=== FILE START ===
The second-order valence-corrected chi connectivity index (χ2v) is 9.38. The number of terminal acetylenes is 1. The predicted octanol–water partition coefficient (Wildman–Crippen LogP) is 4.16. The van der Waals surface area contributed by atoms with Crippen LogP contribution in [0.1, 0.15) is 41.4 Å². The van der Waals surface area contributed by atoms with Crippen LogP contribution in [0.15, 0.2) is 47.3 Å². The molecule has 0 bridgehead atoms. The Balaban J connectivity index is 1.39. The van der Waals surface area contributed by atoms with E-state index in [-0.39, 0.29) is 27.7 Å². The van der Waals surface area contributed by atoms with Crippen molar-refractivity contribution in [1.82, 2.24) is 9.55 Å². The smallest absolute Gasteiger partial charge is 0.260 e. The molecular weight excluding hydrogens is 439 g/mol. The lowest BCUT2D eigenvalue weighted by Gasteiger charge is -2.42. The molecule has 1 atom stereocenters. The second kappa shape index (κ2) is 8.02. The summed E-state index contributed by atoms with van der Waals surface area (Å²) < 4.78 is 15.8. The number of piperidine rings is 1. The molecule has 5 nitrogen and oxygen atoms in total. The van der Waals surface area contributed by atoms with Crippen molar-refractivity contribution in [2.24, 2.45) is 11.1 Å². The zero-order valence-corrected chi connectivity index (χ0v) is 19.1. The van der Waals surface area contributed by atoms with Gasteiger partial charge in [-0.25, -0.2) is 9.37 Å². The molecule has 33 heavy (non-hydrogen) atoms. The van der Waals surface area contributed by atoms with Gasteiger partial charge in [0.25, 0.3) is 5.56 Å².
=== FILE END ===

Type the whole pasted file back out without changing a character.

The second-order valence-corrected chi connectivity index (χ2v) is 9.38. The number of terminal acetylenes is 1. The predicted octanol–water partition coefficient (Wildman–Crippen LogP) is 4.16. The van der Waals surface area contributed by atoms with Crippen LogP contribution in [0.1, 0.15) is 41.4 Å². The van der Waals surface area contributed by atoms with Crippen LogP contribution in [0.15, 0.2) is 47.3 Å². The molecule has 0 bridgehead atoms. The Balaban J connectivity index is 1.39. The van der Waals surface area contributed by atoms with E-state index in [-0.39, 0.29) is 27.7 Å². The van der Waals surface area contributed by atoms with Crippen molar-refractivity contribution in [1.82, 2.24) is 9.55 Å². The smallest absolute Gasteiger partial charge is 0.260 e. The molecular weight excluding hydrogens is 439 g/mol. The lowest BCUT2D eigenvalue weighted by Gasteiger charge is -2.42. The molecule has 1 atom stereocenters. The second kappa shape index (κ2) is 8.02. The summed E-state index contributed by atoms with van der Waals surface area (Å²) < 4.78 is 15.8. The number of piperidine rings is 1. The molecule has 5 nitrogen and oxygen atoms in total. The van der Waals surface area contributed by atoms with Crippen molar-refractivity contribution in [2.24, 2.45) is 11.1 Å². The zero-order valence-corrected chi connectivity index (χ0v) is 19.1. The van der Waals surface area contributed by atoms with Gasteiger partial charge in [-0.25, -0.2) is 9.37 Å². The molecule has 33 heavy (non-hydrogen) atoms. The van der Waals surface area contributed by atoms with Gasteiger partial charge in [0.25, 0.3) is 5.56 Å².